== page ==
INFECTIONS AND VACCINATIONS IN PREGNANCY

Chicken Pox

(Varicella) If you have previously had chicken pox you are immune to further infection. A blood test can determine whether or not you have immunity. The infection is worse in pregnant women and can occasionally cause birth defects. If you come into contact with chicken pox or shingles during pregnancy and you are not immune, please contact us urgently to arrange for an injection, which will minimise your chances of catching the virus.

German Measles (Rubella)

This virus causes a mild illness of fever, cold-like symptoms and a pink rash. German measles infection in pregnancy can cause birth defects. Children in Australia are vaccinated against German measles, so it is not commonly seen here. A blood test can determine whether or not you have immunity.

Slapped Cheek Syndrome (Parvovirus)

This virus causes fever and red cheeks in children and can cause anaemia in unborn babies. Adults may not have any symptoms. If you believe you have come into contact with this condition during your pregnancy, a simple blood test can determine whether you have had the infection before and therefore have immunity and are not at risk. It is usually only considered a problem if you have been exposed to this virus at less than 20 weeks gestation.

Coughs & Colds

Coughs and colds are common during pregnancy and the following hints may be of use:

  • Keep up your intake of fluids.
  • Panadol or Panadeine may be taken for fever, headache, sore throats and aches and pains.
  • Do not take Aspirin, Disprin, Nurofen, Ibuprufen, Voltaren or cold and flu preparations containing pseudoephedrine.
  • Strepsils may help a sore throat.
  • Drixine nasal spray can be used for a short time (no more than 3 days) to relieve nasal congestion.
  • For a dry cough you can take Pholcodeine, Benadryl Dry or Rikodeine and ventolin can sometimes help.
  • For a moist cough you can take Benadryl for the Family ? Chesty.
  • If you have a temperature take regular Panadol and see your GP.

Flu

Influenza infection can cause serious complications in a pregnant woman, which may include the need for hospital treatment. Influenza immunisation is free and recommended at any time during pregnancy. There is no evidence that the vaccine will harm the unborn baby.

The annual flu vaccine is recommended for pregnant women. This includes the vaccine for H1N1 flu (swine flu), which is a variant of the normal seasonal flu.

Whooping cough/Pertussis

Whooping cough, also known as pertussis, is a bacterial infection that inflames the lungs and airways. The pertussis bacteria also infect the windpipe, where they bring on a persistent, violent cough. It can also cause can cause pneumonia, seizures, encephalopathy and the death of the baby. One in every 200 babies who contract whooping cough will die. Immunisation is the best way to reduce the risk of whooping cough.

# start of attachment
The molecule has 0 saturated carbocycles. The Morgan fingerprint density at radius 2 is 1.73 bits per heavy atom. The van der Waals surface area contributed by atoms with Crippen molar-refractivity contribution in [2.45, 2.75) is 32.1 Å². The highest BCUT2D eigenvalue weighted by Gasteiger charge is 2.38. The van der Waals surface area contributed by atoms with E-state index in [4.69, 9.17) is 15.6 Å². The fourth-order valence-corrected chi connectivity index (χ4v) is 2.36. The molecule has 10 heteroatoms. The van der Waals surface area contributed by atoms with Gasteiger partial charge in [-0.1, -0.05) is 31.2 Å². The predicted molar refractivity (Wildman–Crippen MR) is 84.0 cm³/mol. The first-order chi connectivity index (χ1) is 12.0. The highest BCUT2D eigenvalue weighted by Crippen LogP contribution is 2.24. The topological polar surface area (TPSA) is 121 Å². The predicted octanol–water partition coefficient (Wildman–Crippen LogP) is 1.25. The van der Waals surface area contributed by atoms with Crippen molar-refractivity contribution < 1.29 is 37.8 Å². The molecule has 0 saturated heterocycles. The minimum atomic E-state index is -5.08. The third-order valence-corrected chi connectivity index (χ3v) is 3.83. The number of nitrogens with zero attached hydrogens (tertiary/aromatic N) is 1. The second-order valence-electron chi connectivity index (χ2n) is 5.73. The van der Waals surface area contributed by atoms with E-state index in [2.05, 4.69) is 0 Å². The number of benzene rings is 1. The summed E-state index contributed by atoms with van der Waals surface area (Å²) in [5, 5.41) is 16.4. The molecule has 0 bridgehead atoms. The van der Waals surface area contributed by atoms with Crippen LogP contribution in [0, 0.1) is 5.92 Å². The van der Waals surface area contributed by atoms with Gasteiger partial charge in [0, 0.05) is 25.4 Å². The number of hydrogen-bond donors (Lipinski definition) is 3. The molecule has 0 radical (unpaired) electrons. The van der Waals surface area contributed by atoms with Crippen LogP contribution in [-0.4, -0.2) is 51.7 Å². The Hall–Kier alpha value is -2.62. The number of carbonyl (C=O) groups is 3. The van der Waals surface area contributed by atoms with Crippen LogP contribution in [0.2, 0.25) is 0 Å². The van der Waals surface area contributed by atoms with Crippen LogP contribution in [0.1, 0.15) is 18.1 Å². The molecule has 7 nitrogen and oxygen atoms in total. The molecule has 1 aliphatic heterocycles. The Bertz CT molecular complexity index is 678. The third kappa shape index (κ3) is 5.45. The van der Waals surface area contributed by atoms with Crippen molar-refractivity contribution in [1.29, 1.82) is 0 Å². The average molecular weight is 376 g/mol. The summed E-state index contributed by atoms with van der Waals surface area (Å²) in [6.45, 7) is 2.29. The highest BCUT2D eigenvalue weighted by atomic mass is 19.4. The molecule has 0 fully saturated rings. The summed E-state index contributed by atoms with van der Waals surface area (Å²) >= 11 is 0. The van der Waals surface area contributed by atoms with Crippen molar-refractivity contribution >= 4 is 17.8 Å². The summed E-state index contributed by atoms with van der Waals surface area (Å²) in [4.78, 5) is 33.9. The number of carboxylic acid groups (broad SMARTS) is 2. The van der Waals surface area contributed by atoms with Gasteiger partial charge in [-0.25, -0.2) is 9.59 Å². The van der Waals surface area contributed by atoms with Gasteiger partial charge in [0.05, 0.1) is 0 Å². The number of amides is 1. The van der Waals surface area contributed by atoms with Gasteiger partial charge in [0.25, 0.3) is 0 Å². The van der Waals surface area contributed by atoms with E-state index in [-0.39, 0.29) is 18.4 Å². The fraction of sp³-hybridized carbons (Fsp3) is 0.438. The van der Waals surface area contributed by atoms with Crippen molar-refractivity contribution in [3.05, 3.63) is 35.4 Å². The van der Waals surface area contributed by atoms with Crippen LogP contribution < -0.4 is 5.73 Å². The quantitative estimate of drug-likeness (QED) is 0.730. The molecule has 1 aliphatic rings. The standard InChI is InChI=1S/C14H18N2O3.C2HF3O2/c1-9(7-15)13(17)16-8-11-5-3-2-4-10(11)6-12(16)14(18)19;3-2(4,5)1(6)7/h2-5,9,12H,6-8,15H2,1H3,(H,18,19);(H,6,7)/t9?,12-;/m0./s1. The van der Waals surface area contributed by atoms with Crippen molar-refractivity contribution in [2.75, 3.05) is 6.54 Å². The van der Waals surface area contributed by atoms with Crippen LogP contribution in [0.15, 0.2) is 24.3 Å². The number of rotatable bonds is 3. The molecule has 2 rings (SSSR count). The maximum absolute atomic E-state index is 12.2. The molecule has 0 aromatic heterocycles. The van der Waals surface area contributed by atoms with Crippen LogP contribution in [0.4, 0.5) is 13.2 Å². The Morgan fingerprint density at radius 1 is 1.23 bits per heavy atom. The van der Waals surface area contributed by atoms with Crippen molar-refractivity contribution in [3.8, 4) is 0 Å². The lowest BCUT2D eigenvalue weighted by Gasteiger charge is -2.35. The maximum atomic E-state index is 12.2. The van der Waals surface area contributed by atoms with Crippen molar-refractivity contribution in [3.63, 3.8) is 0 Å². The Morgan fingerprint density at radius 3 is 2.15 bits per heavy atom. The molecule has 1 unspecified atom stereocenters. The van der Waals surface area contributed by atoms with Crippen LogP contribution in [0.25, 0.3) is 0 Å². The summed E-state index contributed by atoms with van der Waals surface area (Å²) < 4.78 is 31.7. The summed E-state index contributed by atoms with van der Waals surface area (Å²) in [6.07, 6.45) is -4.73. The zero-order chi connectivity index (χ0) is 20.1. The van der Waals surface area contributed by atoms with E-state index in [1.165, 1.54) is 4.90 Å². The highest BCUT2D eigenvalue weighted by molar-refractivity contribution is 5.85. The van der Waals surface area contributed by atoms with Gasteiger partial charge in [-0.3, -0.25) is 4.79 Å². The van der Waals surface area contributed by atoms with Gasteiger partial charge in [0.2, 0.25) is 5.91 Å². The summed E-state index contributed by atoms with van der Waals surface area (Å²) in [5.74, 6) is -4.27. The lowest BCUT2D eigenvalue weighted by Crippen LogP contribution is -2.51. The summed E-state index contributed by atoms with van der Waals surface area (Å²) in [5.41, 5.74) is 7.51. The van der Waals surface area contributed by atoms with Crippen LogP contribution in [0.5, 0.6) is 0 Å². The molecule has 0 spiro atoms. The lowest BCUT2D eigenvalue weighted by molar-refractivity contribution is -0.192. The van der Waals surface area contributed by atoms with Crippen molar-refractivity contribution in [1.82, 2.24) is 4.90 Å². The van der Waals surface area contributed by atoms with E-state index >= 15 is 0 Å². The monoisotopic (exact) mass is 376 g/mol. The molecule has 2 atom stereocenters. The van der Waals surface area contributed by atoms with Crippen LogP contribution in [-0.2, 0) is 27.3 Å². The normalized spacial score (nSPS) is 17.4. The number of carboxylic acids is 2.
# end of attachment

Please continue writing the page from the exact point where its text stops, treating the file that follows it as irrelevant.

A whooping cough combination vaccine including tetanus and diphtheria protection is recommended to be given in the third trimester of every pregnancy, ideally between 28 and 36 weeks gestation, but it can be given up until delivery. Vaccination during pregnancy has been shown to benefit the newborn by passing protection from the mother to the baby. 

In Victoria, the vaccine is free for:

  • pregnant women from 28 weeks gestation during every pregnancy
  • partners of women who are at least 28 weeks pregnant if the partner has not received a pertussis booster in the last ten years
  • parents or guardians of babies born on or after 1 June 2015, if their baby is under six months of age and they have not received a pertussis booster in the last ten years.

Vaginal thrush (Candida Infection)

Almost all women have increased vaginal discharge during pregnancy. If the discharge smells unpleasant, causes soreness or itching, or is discoloured, you may have a vaginal infection. The most common infection is thrush and is contributed to by the increased hormone levels in pregnancy.

Canestan cream or pessaries can be used as normal in pregnancy. Many people prefer to use pessaries in pregnancy, as they are inserted easily with a finger.

Probiotics and ingestion of yogurt can also help assist with improving the natural vaginal flora to assist with further development of thrush.

© Dr Sahar